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5 minutes with...

5 Minutes with… Ravi Amaratunga Hitchcock

Head of Pi Studios on his second generation immigrant perspective, the role of curation in the Internet age and the key to meaningful branded content

5 Minutes with… Ravi Amaratunga Hitchcock

Head of Pi Studios Ravi Amaratunga Hitchcock has a pretty enviable CV for any culture junkie. Born and raised in the UK, he’s worked at a succession of media companies just as they were creating arguably their most pioneering content, from Channel 4 to Dazed to VICE. He was one of the major moving forces behind Channel 4’s late night arts strand Random Acts, launched and ran Dazed Media's video division and later oversaw all international video programming and strategy for fashion and style culture channels in the VICE network, including i-D and its sister lifestyle site Amuse.

In 2016 he upped sticks and crossed the Channel to co-found Pi Studios, the content arm of Amsterdam creative agency WE ARE Pi. Ever since, he’s been building its reputation in delivering branded content that means something to audiences, whether profiling Björk for WeTransfer’s ‘Work in Progress’ mini-doc series, exploring what marriage means in 2018 for Nikon or investigating the contributions of immigrant communities to the UK musical landscape.

LBB’s Alex Reeves caught up with Ravi to find out how he’s managed to ride this wave of cultural relevance all the way from traditional broadcast media to the cutting edge of branded content.

LBB> Where did you grow up and what was your childhood like there?

Ravi> I was born in Southampton but grew up in Cambridge. My parents were academics. They’d moved over from Sri Lanka in the ‘70s and went to do their post grads at Cambridge and ended up staying there for my dad’s job.

It was the ‘80s and it was a really weird time to be a first-generation immigrant family in the UK. It was great and weird in equal measure. 

I don’t mean to stereotype but my experience, at least, of Asian parents is very much a ‘succeed at school’ kind of vibe. They didn’t really care about extracurricular activities but were driven by exam results at all costs. My dad’s a professor of engineering and my mum’s a lawyer so it’s very matter of fact. Definitely not artsy. If I’d told them I’d end up in film and the creative industries they’d have scrunched their faces up. They still do, actually!

LBB> I read that growing up as a British Asian, you felt a particular power in making people understand your point of view. Is that something that's stayed with you?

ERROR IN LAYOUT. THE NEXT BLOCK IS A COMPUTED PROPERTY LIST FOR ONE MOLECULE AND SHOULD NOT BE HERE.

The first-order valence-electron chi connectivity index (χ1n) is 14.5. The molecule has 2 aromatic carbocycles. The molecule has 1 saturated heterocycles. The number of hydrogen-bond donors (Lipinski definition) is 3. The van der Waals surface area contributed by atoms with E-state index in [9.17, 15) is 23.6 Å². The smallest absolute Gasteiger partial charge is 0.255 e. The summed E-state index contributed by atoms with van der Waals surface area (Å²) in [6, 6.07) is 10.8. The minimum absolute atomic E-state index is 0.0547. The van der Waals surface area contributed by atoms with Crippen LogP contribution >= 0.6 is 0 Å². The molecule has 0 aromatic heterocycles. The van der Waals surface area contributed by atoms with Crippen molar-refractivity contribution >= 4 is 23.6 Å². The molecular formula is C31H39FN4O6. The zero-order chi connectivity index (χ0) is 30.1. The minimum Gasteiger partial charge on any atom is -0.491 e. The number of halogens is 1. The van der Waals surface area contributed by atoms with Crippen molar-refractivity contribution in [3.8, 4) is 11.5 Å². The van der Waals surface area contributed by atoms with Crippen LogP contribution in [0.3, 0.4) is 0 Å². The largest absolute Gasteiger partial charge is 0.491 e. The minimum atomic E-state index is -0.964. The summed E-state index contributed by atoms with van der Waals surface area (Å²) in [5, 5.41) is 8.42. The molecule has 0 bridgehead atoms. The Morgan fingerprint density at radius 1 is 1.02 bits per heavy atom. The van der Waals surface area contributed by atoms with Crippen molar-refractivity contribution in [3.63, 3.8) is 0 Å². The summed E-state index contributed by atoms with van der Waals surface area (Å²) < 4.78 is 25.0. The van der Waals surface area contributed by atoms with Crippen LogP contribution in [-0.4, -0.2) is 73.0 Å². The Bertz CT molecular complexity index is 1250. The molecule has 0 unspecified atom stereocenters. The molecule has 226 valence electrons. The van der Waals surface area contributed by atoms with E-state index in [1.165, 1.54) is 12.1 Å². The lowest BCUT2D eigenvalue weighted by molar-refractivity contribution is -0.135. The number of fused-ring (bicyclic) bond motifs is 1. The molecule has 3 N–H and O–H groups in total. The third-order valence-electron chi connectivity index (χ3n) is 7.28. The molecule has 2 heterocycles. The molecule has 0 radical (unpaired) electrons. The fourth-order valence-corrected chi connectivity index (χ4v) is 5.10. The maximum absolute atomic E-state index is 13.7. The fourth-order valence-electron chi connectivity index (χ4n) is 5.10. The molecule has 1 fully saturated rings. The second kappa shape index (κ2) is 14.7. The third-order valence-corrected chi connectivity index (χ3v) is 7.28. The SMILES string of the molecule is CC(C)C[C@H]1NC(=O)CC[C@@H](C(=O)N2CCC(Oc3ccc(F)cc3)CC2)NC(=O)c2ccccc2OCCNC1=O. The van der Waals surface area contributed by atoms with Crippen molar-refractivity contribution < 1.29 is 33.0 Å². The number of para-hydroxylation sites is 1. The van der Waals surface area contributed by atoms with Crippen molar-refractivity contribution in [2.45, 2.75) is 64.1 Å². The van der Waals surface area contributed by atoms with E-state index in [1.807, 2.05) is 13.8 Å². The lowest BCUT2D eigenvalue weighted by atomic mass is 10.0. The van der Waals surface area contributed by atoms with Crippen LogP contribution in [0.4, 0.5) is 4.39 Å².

Ravi> It’s something that’s been true throughout my life. When you’re growing up second generation Asian in Britain, you’re constantly trying to convince people of your viewpoint, whether it’s your parents who don’t really understand why you’re interested in certain things or whether you’re trying to make friends and get them to see your viewpoint. Right from day dot, my whole existence was about empathy and convincing people to see my point of view. So when you grow up and experience that empathy and the power of film to communicate that through things that you watched. There weren’t many things with brown people in necessarily but there were amazing pieces of filmmaking that I’d connect with. That made me realise the power of mass communications. From a very young age I watched a lot of TV and film and my parents thought I had some kind of problem. But it worked out fine!

I realised this has a certain power and no matter what industry I’ve been in I’ve followed where audiences have gone with a really focused desire to take individual stories that have the power to change the way people view their lives. And it’s a real privilege to make that come true.

The fact that I’m a British Asian naturally influenced that. I think it helped me not only understand my own point of view, but other people who come to me with ideas. 

When I was at Channel 4 we did a lot of work with the Paralympics and a lot of the early programming around trans rights as well. It doesn’t mean that I understood exactly what someone was going through, but the importance of knowing to give someone a platform to say their piece is incredibly powerful to give to someone. Being from a minority background means you understand the importance and the responsibility that comes with that.

LBB> What were your first experiences of working in the creative industries? I read that you started out writing.